ACS International Schools designs new 3D-printed parts to convert snorkels into emergency ventilator masks for NHS
ACS Internationals Schools has developed a new adapter to turn full face snorkel masks into emergency ventilators for hospitals struggling to find enough equipment to treat the influx of COVID-19 patients.
The process of converting snorkel masks into emergency ventilator masks has been initiated by Italian start-up, Isinnova, which has successfully designed 3D-printed parts to connect a Decathlon mask to a hospital ventilator, and this technology is now being used in hospitals in Europe. This particular mask, however, is quickly running out of stock. ACS has identified another brand of mask that is available in abundance on Amazon, and has successfully created an adapter which allows the existing ventilator connector to fit with the alternative masks.
The project has been led by ACS's Partnerships Director, Graeme Lawrie, and Barnaby Sandow, Head of School, ACS International School Cobham, who have worked with a network of teachers from ACS and its partnership schools to design and develop the parts, from their own homes using 3D printers. Having successfully created the adapter, five prototype masks have now been sent to be tested by Dr David Southern, Consultant Intensivist and Equipment Lead, Critical Care at Wrexham Maelor Hospital. Once reviewed, the masks will be evaluated by the hospital's ethics committee, and, if approved, will be rolled out across the hospital and will open up possibilities for them to be used in hospitals across the UK too.
Graeme Lawrie explains: "We initially made the connection with Wrexham Maelor Hospital because Barnaby Sandow, our Head of School for ACS Cobham, has a family member, Dr Sam Sandow, working there as Clinical Lead of the Intensive Care Unit, who informed us that the hospital needs to increase capacity for at least another 200 patients in the next few weeks. Having heard about the project in Italy, we were certain there would be something we could do to help and set about experimenting with Computer Aided Design (CAD) drawings to fit a new type of snorkel mask.
"The whole project so far has been a huge collaborative effort between ACS's own teachers, teachers from our network of partnership schools, as well as local industry, who have come together to help design, print and test the parts. At ACS we're lucky to have access to a range of 3D printers, and some ACS teachers have been able to take these printers home with them and are now 3D printing parts for the masks. If everything gets approved, we've got a whole 'army of makers', including Design & Technology teachers and companies across the country, poised and ready to print the parts we need. It takes five and a half hours to print the components for just one mask, so help from anyone who has access to a 3D printer is incredibly valuable.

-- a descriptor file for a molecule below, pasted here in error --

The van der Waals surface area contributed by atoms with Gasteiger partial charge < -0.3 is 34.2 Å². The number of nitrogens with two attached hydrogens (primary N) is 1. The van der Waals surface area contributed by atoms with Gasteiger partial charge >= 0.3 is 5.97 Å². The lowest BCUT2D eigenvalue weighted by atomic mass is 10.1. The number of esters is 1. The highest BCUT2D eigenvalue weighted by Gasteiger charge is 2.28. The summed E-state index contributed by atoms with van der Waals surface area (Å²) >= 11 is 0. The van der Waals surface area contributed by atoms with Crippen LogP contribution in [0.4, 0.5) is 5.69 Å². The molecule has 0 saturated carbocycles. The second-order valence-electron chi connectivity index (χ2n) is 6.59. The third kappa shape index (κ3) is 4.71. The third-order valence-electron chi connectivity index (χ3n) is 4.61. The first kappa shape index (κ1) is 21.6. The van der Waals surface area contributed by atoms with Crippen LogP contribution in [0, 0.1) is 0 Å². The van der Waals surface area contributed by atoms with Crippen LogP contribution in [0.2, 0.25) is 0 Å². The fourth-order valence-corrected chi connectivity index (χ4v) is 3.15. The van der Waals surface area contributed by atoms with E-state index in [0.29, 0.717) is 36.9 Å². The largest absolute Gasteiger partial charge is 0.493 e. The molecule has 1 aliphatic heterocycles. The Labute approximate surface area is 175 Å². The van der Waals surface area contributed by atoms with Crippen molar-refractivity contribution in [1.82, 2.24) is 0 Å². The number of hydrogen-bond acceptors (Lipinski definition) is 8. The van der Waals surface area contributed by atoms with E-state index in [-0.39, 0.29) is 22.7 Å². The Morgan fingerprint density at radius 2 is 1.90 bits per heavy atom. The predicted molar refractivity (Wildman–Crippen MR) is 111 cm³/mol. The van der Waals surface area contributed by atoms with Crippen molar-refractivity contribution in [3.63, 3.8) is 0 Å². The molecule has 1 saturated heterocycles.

Once printed, parts will be sent to me to assemble and I will ship them to the hospital.
This is an extremely challenging time for everyone across the country, and the world, and we hope that ACS can make even a small contribution to supporting the incredible efforts of the NHS."
Partnership Director, Graeme Lawrie
Through its charitable partnerships fund, ACS currently has enough funding to create 200 ventilator masks, and is currently raising more funds to support the project via JustGiving: https://www.justgiving.com/crowdfunding/partnerships. Funds from the JustGiving campaign will also go towards supporting families and children from ACS's group of partnership schools who have been affected by the COVID-19 pandemic.
Those with access to a 3D printer can find out more about supporting the initiative by contacting ACS International Schools via its Twitter and LinkedIn channels, or by emailing email@example.com